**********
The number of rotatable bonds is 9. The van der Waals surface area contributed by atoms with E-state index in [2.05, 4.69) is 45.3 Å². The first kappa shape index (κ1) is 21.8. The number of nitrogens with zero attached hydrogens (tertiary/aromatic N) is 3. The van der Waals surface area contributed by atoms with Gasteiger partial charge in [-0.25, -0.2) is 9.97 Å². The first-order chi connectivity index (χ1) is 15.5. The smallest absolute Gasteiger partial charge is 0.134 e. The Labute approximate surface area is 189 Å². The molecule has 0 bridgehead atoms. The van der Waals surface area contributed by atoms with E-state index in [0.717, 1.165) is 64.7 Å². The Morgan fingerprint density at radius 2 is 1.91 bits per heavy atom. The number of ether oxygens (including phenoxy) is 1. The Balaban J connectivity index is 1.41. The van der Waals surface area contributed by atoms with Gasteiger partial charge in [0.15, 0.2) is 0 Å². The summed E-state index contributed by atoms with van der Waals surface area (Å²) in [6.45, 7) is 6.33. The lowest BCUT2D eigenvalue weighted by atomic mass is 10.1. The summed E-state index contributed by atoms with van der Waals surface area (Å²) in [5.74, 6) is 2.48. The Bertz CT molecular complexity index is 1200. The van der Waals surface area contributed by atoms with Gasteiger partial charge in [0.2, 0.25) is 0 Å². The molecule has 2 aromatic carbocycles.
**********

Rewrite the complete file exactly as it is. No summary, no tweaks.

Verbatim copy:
The number of rotatable bonds is 9. The van der Waals surface area contributed by atoms with E-state index in [2.05, 4.69) is 45.3 Å². The first kappa shape index (κ1) is 21.8. The number of nitrogens with zero attached hydrogens (tertiary/aromatic N) is 3. The van der Waals surface area contributed by atoms with Gasteiger partial charge in [-0.25, -0.2) is 9.97 Å². The first-order chi connectivity index (χ1) is 15.5. The smallest absolute Gasteiger partial charge is 0.134 e. The Labute approximate surface area is 189 Å². The molecule has 0 bridgehead atoms. The van der Waals surface area contributed by atoms with E-state index in [0.717, 1.165) is 64.7 Å². The Morgan fingerprint density at radius 2 is 1.91 bits per heavy atom. The number of ether oxygens (including phenoxy) is 1. The Balaban J connectivity index is 1.41. The van der Waals surface area contributed by atoms with Gasteiger partial charge in [0.15, 0.2) is 0 Å². The summed E-state index contributed by atoms with van der Waals surface area (Å²) in [6.45, 7) is 6.33. The lowest BCUT2D eigenvalue weighted by atomic mass is 10.1. The summed E-state index contributed by atoms with van der Waals surface area (Å²) in [5.74, 6) is 2.48. The Bertz CT molecular complexity index is 1200. The van der Waals surface area contributed by atoms with Gasteiger partial charge in [0.2, 0.25) is 0 Å². The molecule has 2 aromatic carbocycles.